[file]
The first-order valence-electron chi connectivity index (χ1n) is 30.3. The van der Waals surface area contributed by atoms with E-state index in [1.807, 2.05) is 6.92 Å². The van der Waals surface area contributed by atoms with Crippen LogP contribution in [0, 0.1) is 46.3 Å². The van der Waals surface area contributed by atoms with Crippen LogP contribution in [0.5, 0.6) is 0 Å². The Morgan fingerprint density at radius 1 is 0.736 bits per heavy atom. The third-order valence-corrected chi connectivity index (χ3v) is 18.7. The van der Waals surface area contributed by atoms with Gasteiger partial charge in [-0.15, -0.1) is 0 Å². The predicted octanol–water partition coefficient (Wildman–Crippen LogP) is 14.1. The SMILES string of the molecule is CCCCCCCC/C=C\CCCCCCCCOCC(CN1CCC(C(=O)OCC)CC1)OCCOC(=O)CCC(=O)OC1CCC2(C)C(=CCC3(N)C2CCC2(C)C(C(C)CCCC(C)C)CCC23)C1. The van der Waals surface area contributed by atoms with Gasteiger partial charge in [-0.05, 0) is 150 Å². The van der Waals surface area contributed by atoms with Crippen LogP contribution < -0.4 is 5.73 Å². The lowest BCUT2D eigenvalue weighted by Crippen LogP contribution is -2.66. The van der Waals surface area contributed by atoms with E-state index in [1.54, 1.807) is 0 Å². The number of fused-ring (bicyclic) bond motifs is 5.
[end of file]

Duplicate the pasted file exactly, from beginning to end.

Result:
The first-order valence-electron chi connectivity index (χ1n) is 30.3. The van der Waals surface area contributed by atoms with E-state index in [1.807, 2.05) is 6.92 Å². The van der Waals surface area contributed by atoms with Crippen LogP contribution in [0, 0.1) is 46.3 Å². The van der Waals surface area contributed by atoms with Crippen LogP contribution in [0.5, 0.6) is 0 Å². The Morgan fingerprint density at radius 1 is 0.736 bits per heavy atom. The third-order valence-corrected chi connectivity index (χ3v) is 18.7. The van der Waals surface area contributed by atoms with Gasteiger partial charge in [-0.15, -0.1) is 0 Å². The predicted octanol–water partition coefficient (Wildman–Crippen LogP) is 14.1. The SMILES string of the molecule is CCCCCCCC/C=C\CCCCCCCCOCC(CN1CCC(C(=O)OCC)CC1)OCCOC(=O)CCC(=O)OC1CCC2(C)C(=CCC3(N)C2CCC2(C)C(C(C)CCCC(C)C)CCC23)C1. The van der Waals surface area contributed by atoms with Gasteiger partial charge in [-0.05, 0) is 150 Å². The van der Waals surface area contributed by atoms with Crippen LogP contribution < -0.4 is 5.73 Å². The lowest BCUT2D eigenvalue weighted by Crippen LogP contribution is -2.66. The van der Waals surface area contributed by atoms with E-state index in [1.54, 1.807) is 0 Å². The number of fused-ring (bicyclic) bond motifs is 5.